How to deny wifi access?

Discussion in 'other software & services' started by alloucho, Apr 4, 2009.

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  1. alloucho

    alloucho Registered Member

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    Is there any way to block an intruder access to my wifi connection?
    I don´t want to use the wep/wpa encryption. Just somrthing like network firewall that tell me if someone want to connect, then i have the choice to accept or to deny. Is this possible?
     
  2. lodore

    lodore Registered Member

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    btw do you relise that if you dont use encrption on your wireless network everything you do online is sent from your computer to your router as plain text?

    you could use mac filtering but its not very effective and can easily be bypassed by someone changing their mac address to one thats allowed on the network.
     
  3. ThunderZ

    ThunderZ Registered Member

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    There are ways to monitor traffic on your wireless LAN. Note I said monitor. The would requier constant vigilance.

    As far as allow\deny I do not believe there is anything.

    As Lodore stated, MAC filtering is an option but can be spoofed.

    WEP encryption can be and has been cracked for quit some time.

    WPA, is the only way to go. Without it, again as Lodore stated, not only is access to your wireless signal possible, but, even if you are running with a software firewall on the computers any information transmitted is done so "in the open". Any one around with wireless can capture and read it. Also steal your bandwidthe.
     
  4. Sully

    Sully Registered Member

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    Well, there are other ways. You can set an ip scheme, static only, with a different subnet than normal. This way, you turn of dhcp. The 'visitor' must place a correct static ip on thier nic for your network. You can also limit in some routers access based on ip or mac or both. Some routers may let you state that only mac xyz can be ip 123.

    Just have to think outside the box. This also introduces a more complex network, which may produce headaches you don't want. I have employed methods like this before. Most peeps run dhcp. You can also not put dns settings in your router, which leaves visitors without static dns in thier nic settings without an outbound dns. Can foil them.

    Sul.
     
  5. crofttk

    crofttk Registered Member

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    Where wuold I put them, in the connection properties? For instance, I have OpenDNS ips in my router, just plug those in manually to the connection properties on each machine?
     
  6. Sully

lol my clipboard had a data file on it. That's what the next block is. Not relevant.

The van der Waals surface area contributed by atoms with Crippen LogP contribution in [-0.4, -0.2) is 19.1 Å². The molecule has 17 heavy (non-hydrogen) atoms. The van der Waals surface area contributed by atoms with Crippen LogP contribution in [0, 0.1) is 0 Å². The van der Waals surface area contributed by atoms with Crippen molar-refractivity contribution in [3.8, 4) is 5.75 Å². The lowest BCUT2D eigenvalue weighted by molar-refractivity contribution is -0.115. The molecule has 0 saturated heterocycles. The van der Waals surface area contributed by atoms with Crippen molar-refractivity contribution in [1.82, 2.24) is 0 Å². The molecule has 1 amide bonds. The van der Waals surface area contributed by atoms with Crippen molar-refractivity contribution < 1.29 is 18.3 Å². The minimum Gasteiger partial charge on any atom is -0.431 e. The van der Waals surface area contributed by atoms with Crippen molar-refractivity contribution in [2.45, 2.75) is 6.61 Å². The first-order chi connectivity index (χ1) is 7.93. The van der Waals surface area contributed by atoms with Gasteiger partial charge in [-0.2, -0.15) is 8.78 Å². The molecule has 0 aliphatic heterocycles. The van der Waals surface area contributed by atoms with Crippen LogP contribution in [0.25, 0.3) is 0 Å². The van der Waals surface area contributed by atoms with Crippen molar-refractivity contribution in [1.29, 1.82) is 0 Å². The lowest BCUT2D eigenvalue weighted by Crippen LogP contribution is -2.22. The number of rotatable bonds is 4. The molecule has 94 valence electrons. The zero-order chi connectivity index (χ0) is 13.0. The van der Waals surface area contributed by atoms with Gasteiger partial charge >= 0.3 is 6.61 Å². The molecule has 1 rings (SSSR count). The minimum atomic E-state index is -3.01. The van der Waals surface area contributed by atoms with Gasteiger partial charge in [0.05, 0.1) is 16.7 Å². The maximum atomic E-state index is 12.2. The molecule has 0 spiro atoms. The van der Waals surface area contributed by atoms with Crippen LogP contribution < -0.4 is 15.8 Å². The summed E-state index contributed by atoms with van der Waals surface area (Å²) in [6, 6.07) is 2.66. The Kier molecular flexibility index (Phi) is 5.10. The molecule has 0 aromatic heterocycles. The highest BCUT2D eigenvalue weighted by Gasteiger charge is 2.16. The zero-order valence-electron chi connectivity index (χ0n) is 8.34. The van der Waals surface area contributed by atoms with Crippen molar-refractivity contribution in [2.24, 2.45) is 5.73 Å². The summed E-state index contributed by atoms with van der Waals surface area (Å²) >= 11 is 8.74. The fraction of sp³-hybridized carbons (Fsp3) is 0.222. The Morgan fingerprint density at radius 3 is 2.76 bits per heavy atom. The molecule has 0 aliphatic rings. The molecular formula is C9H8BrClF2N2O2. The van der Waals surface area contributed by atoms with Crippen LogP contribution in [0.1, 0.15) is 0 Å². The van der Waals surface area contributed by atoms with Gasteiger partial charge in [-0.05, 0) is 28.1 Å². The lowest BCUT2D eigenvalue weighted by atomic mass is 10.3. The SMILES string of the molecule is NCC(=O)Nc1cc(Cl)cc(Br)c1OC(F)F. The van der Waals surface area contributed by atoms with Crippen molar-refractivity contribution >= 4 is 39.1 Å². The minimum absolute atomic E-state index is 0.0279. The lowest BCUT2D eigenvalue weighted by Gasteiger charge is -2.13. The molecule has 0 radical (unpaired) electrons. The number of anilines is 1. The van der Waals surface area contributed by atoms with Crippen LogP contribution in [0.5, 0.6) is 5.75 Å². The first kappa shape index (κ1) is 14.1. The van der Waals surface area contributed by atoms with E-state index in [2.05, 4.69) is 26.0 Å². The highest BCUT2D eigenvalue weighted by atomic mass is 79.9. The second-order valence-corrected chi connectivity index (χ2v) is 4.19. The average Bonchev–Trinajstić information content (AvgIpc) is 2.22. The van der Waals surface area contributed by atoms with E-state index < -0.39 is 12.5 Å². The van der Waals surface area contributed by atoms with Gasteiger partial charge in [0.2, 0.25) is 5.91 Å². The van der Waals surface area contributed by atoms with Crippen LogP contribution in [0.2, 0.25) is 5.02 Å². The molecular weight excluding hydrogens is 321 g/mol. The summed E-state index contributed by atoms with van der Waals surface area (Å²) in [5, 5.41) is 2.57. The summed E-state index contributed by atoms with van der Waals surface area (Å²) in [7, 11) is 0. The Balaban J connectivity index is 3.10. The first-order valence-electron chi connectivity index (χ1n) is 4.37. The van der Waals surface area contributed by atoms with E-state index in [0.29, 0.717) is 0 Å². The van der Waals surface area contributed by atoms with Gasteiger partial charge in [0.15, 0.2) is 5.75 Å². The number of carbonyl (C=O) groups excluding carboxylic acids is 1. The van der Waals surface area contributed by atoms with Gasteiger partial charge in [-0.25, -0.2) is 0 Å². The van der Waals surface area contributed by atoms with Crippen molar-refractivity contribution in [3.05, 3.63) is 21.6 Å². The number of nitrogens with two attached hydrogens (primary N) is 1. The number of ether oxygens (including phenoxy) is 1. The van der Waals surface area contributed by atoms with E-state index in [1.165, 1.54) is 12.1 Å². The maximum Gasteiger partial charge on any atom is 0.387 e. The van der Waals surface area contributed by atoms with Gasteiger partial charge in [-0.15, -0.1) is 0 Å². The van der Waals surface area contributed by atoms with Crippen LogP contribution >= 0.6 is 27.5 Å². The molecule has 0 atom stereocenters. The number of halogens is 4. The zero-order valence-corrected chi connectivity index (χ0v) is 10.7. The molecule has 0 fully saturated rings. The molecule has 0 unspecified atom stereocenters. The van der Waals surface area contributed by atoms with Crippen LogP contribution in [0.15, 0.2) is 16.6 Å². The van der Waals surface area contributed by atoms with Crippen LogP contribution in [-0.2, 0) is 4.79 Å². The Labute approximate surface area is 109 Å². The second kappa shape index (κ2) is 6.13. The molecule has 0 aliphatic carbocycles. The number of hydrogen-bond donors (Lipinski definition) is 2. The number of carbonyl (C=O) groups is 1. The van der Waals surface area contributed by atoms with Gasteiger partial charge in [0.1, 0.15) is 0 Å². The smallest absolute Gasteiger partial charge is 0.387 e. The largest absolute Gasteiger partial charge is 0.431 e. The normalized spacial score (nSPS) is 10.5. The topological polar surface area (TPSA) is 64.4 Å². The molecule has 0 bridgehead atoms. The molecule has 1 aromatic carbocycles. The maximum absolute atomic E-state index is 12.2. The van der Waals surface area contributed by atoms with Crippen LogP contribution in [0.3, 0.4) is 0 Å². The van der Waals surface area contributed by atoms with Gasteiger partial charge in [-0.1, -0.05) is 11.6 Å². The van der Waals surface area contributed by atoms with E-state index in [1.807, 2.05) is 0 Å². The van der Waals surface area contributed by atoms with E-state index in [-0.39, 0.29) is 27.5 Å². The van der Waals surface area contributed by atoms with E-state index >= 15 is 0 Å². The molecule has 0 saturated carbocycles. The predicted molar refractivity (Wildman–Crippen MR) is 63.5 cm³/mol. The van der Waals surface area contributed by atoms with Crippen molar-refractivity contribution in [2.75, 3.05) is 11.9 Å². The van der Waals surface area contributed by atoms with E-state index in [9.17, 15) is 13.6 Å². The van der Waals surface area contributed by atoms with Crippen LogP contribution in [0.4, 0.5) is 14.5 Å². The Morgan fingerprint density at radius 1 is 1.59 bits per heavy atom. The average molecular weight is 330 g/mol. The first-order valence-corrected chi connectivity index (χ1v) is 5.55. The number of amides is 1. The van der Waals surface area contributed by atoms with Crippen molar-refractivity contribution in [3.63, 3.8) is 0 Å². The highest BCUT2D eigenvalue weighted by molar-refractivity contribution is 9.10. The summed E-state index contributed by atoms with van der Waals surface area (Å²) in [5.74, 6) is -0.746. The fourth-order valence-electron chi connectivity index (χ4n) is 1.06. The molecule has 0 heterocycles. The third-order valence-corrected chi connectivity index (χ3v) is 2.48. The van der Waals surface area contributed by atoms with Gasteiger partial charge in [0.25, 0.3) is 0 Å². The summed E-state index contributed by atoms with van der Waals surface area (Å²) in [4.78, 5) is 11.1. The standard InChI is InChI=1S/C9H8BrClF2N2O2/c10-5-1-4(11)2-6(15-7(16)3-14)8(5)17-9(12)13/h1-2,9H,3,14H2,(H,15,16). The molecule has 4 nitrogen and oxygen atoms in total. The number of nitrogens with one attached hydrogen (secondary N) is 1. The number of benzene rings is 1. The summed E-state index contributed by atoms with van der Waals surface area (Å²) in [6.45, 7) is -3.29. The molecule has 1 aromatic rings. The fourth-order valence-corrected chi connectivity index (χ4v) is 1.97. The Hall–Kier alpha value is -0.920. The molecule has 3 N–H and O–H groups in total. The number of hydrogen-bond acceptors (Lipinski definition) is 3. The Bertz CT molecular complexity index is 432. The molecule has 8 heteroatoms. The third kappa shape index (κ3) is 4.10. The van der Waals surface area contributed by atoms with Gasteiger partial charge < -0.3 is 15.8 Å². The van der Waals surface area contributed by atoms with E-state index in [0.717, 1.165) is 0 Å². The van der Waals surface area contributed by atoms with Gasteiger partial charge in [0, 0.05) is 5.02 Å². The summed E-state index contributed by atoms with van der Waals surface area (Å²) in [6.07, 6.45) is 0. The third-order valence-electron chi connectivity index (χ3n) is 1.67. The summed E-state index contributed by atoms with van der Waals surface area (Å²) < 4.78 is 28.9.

Sully Registered Member

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    Yes, each network adapter in your machine can have dns ip addresses. None of my routers have dns addresses in them. and I only allow 1 dhcp address. All of my machines are static ip to 192.168.x.x.
     
  7. crofttk

    crofttk Registered Member

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    OK, thanks, it makes sense.

    I do have static internal/private IPs set up in router based on MAC addresses. Although I don't quite understand how MAC spoofing is done, I hear the warning often enough - I guess in context of wireless mainly.

    Are you saying I should assign the IPS also in connection properties on each machine and NOT have the IPs setup in router?

    I guess I need to have a look and refresh myself on dhcp.
     
  8. Sully

    Sully Registered Member

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    DHCP - dynamic host configuration protocol
    essentially, your router (or dhcp server) will assign or 'lease' an ip to a computer that is configured for dhcp. The client asks for an ip. Usually in routers there is a table of currently assigned ip's to clients, many times identifying the computer name (netbios name) or the mac address. Most routers have a place where you input the dns server ip's. These are then forwarded to the client, or the client will just use the router as it's dns server. The router then in turn actually heads to the ip's it has (real ones) to fetch the name lookup. Sort of transparent to the client.

    MAC address - media access control.
    In theory, every device made is supposed to have a unique identifier. I think you could define it as very much like a GUID, only for hardware. Most times routers or firewalls will filter by mac address. So you perfrom a getmac command on your client. It returns the mac address. You can then set forms of access control in the router based on that address. For example at my house, my kids' mac addresses are in a control access area. I state that those mac addresses (independent of ip address) are to be restricted. Part of my router lets me define a list of websites that I can block access to or only allow acces to. This is what I do, My kids computers can only go to a website in the list.

    MAC spoofing comes about where you get the mac address of a computer, and then you can assign your own nic that mac. You can then enter a restricted router as that mac, or spoof it. That is a little simplistic, but how it is done. You have probably seen a feature in your router called mac clone? That is so your router will acquire your computers mac address, in case you need to remote in to work or something where they have a mac restriction. That way your boss can put your computer's mac address in a list of allowed, and your router spoofs itself as you.

    What I am saying, is that you can set each of your clients ip addresses to 192.168.6.x. You set your router to 192.168.6.200. You disable dhcp in your router, or maybe set only 1 allowed depending on what you want. Some routers have rules capable of only allowing net access to certain ip's. Some let you state how many ip's are allowed at all. One easy way to limit net connectivity is to declare only ip addresses 192.168.6.72 to 192.168.6.79 will have outbound access and all others do not.